“We must stick together and hold the line,” Kich wrote in the email. “We must be strong and unified for our students and our community, because what we do now will become the WSU legacy for generations to come.”
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The possible strike comes after the WSU board of trustees decision to implement terms moves faculty union members into a “uniform” health care plan, maintains current rules of retrenchment, includes no pay raises and would allow faculty to be furloughed as part of “cost savings days.” In its strike notice, the union took issue with the furlough policy, changes to health care, new provisions for promotions and tenure appointment, workload and a merit pay system.
Wright State’s finances have contributed to trouble at the negotiating table. The university reduced its spending by around $53 million in fiscal year 2018 in an attempt to begin correcting years of overspending.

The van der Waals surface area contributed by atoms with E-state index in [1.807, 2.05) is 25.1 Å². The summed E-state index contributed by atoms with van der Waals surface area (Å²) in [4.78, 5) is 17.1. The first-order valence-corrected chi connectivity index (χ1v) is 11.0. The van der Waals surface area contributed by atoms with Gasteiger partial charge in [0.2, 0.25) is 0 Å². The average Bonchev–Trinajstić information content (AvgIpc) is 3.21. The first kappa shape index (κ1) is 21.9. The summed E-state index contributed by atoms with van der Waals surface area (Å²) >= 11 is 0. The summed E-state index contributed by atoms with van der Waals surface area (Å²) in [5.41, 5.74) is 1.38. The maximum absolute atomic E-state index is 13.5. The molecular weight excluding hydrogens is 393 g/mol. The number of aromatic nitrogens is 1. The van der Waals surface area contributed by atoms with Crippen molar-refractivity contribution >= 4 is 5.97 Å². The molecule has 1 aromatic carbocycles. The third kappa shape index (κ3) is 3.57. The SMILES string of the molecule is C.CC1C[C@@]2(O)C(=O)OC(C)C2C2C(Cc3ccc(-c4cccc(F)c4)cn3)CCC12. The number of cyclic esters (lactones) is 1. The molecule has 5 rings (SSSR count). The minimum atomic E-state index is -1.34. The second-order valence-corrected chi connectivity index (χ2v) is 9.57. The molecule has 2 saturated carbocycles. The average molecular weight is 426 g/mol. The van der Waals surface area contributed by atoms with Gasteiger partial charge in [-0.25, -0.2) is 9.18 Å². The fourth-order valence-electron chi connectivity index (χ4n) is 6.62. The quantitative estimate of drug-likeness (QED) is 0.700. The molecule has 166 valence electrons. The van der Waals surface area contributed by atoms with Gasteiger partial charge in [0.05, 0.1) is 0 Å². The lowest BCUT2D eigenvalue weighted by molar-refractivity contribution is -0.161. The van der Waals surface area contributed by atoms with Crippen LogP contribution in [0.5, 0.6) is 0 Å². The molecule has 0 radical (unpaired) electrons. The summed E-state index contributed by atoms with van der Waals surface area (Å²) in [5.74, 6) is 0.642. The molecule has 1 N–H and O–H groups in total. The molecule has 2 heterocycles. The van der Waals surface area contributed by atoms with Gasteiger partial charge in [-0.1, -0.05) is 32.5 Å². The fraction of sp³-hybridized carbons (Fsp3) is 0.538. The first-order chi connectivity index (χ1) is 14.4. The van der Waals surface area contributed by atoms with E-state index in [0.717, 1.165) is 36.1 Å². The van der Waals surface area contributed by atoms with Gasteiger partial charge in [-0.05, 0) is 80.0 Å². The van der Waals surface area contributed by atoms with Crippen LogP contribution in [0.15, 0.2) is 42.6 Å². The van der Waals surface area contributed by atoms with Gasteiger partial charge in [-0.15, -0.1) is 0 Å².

Board of trustees chairman Doug Fecher has said the university’s position in negotiations has been focused on reaching an agreement that would help make the university financially sustainable in the long-term and would prevent increased costs to students. In an open letter to the community, union leaders have asked people to contact Fecher to tell him to continue negotiating with the union for a faculty contract.
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